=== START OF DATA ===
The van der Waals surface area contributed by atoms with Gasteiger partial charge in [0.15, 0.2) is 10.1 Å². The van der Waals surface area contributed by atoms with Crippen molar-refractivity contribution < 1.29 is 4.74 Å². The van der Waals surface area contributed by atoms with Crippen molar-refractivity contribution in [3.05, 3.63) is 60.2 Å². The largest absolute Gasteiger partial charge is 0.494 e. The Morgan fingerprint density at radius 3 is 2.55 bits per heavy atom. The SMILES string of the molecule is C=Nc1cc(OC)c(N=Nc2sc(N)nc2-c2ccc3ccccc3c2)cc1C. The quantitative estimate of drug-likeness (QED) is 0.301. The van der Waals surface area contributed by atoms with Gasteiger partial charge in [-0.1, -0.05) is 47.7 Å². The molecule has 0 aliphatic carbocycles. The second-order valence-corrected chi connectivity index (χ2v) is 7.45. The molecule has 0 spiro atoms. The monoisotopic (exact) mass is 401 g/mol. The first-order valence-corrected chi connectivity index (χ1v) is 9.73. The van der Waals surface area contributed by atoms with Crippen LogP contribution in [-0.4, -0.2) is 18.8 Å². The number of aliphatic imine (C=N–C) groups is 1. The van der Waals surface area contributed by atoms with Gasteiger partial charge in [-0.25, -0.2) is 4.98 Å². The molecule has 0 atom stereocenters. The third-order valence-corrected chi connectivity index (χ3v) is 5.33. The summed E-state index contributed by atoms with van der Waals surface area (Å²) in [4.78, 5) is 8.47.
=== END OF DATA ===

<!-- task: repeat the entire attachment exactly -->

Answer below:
The van der Waals surface area contributed by atoms with Gasteiger partial charge in [0.15, 0.2) is 10.1 Å². The van der Waals surface area contributed by atoms with Crippen molar-refractivity contribution < 1.29 is 4.74 Å². The van der Waals surface area contributed by atoms with Crippen molar-refractivity contribution in [3.05, 3.63) is 60.2 Å². The largest absolute Gasteiger partial charge is 0.494 e. The Morgan fingerprint density at radius 3 is 2.55 bits per heavy atom. The SMILES string of the molecule is C=Nc1cc(OC)c(N=Nc2sc(N)nc2-c2ccc3ccccc3c2)cc1C. The quantitative estimate of drug-likeness (QED) is 0.301. The van der Waals surface area contributed by atoms with Gasteiger partial charge in [-0.1, -0.05) is 47.7 Å². The molecule has 0 aliphatic carbocycles. The second-order valence-corrected chi connectivity index (χ2v) is 7.45. The molecule has 0 spiro atoms. The monoisotopic (exact) mass is 401 g/mol. The first-order valence-corrected chi connectivity index (χ1v) is 9.73. The van der Waals surface area contributed by atoms with Crippen LogP contribution in [-0.4, -0.2) is 18.8 Å². The number of aliphatic imine (C=N–C) groups is 1. The van der Waals surface area contributed by atoms with Gasteiger partial charge in [-0.25, -0.2) is 4.98 Å². The molecule has 0 atom stereocenters. The third-order valence-corrected chi connectivity index (χ3v) is 5.33. The summed E-state index contributed by atoms with van der Waals surface area (Å²) in [4.78, 5) is 8.47.